Why Can’t Workers Have a Free Choice?
By Bernie Horn
June 2, 2009 - 12:45pm ET
More than 70 years ago during the height of the Great Depression, my father, a machinist, organized his factory into a union. Why can’t Americans do the same today? Why is it that more than half of workers want to join a union, but less than 8 percent of private-sector employees are union members today? Because employers have turned the union-recognition election process into a burlesque of legal and illegal intimidation.
This morning at the America’s Future Now conference, U.S. Senator Tom Harkin, former congressman David Bonior who is chairman of American Rights at Work, Wade Henderson, president of the Leadership Conference for Civil Rights, and Larry Cohen, president of the Communications Workers of America, laid out the case.
While 60 million American workers would join a union if they could, current federal law makes it nearly impossible. Under the current system for recognizing unions, one side—the corporation—has all the power: it controls the information workers receive and routinely poisons the process by intimidating, harassing, coercing, and even firing people who try to organize unions. The system bears no resemblance to a fair, democratic election.
According to a recently-published study, during union organizing campaigns under the rules of the National Labor Relations Act (NLRA):
• 34 percent of employers illegally fire at least one worker for union activity.
• 75 percent of employers hire consultants or union-busters to help them fight the union.
• 63 percent of employers force workers to attend one-on-one anti-union interrogation meetings with their own supervisors.
• 54 percent of employers threaten workers in such meetings.
• 57 percent of employers threaten to close the worksite if the union wins the election.
Obviously, the NLRA election process is broken. Ever since the Great Depression, federal labor law has provided the option for workers to form a union when a majority has signed authorization cards and those cards are validated. This is a thoroughly American process: a petition. But it is currently the corporation’s choice—not the workers’ choice—whether to follow that process. The solution is obvious. Give workers the freedom to choose a majority sign-up system.
The majority sign-up process has proven to work. Companies such as Cingular Wireless, Kaiser Permanente, and DaimlerChrysler have voluntarily let employees choose by majority sign-up whether to have a union—and this process has created less hostility and polarization in the workplace. In addition, 12 states allow certain public and private workers to join unions through the same majority sign-up process that is part of the Employee Free Choice Act. Under these laws, more than half a million workers have joined unions since 2003.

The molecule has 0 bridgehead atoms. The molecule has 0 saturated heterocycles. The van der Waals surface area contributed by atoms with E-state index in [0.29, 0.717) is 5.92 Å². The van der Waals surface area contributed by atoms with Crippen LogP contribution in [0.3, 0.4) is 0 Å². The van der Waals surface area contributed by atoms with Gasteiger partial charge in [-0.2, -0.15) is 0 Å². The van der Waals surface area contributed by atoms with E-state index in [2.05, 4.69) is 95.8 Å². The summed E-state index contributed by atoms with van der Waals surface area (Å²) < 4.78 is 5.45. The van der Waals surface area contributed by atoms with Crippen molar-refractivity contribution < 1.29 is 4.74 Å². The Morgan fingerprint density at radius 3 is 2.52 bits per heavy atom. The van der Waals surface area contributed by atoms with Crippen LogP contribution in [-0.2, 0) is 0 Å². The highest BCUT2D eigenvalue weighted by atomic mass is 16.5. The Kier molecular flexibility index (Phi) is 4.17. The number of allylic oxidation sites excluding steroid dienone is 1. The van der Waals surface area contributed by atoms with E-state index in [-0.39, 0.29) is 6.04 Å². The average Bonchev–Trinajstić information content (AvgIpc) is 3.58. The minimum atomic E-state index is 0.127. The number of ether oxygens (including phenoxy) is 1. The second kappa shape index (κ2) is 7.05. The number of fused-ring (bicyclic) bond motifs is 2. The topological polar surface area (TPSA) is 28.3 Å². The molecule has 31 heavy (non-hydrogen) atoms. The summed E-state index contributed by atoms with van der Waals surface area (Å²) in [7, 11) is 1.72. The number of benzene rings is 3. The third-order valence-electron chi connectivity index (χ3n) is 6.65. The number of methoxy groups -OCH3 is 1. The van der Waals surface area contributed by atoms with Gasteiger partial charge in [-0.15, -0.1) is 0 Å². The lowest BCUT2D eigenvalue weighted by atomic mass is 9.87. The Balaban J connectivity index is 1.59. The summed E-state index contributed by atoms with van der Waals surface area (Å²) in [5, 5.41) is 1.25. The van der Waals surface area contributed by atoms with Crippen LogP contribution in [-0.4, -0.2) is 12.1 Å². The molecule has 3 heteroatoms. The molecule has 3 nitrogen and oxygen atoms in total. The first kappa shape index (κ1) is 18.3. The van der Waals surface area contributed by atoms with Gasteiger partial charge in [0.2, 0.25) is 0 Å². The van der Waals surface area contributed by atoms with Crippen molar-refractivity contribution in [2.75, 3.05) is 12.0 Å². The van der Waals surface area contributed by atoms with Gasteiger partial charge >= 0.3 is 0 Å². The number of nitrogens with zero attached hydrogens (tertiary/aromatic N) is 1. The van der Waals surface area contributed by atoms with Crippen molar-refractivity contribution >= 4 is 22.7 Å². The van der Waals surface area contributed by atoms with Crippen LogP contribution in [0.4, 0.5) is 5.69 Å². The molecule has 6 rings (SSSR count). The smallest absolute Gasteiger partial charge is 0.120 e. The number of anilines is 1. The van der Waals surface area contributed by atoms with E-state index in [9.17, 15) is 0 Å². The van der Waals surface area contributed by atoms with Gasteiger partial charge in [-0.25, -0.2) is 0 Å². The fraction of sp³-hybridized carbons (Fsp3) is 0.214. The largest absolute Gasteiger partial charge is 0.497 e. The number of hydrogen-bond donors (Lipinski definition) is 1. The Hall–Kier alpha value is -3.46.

Opponents argue that the Employee Free Choice Act eliminates the “secret-ballot election.” But in fact, both the election and majority sign-up processes are permitted by current law and both would continue to be permitted. Since it is the workers’ right to organize, shouldn’t they be free to choose the representation process?
Opponents argue that a “secret-ballot election” is “American” and majority sign-up is not. But in fact, the current NLRA election process does not resemble any candidate or referendum election in America—the rules on campaigning and voting are entirely stacked to benefit management. Majority sign-up is essentially a petition, a concept that’s so American it’s in the U.S. Constitution.
Opponents argue that they represent the wishes of the majority of Americans. But in fact, Americans overwhelmingly support the Employee Free Choice Act. Seventy-two percent of Americans (87 percent of Democrats, 69 percent of Independents, and 48 percent of Republicans) favor the legislation after hearing both sides of the debate. Only 21 percent oppose the legislation.
Oh, the irony of it! Majority sign-up is being held up by a minority in Congress. No one doubts that the Employee Free Choice Act is supported by a majority of the House and Senate and that President Obama is eager to sign it. It is not yet law only because slightly more than 40 senators are presently willing to filibuster the measure and frustrate majority rule.
Make your voice heard. Visit our friends at American Rights at Work and give them a helping hand.
The writer is a Senior Fellow at Campaign for America’s Future and author of the book, “Framing the Future: How Progressive Values Can Win Elections and Influence People”.
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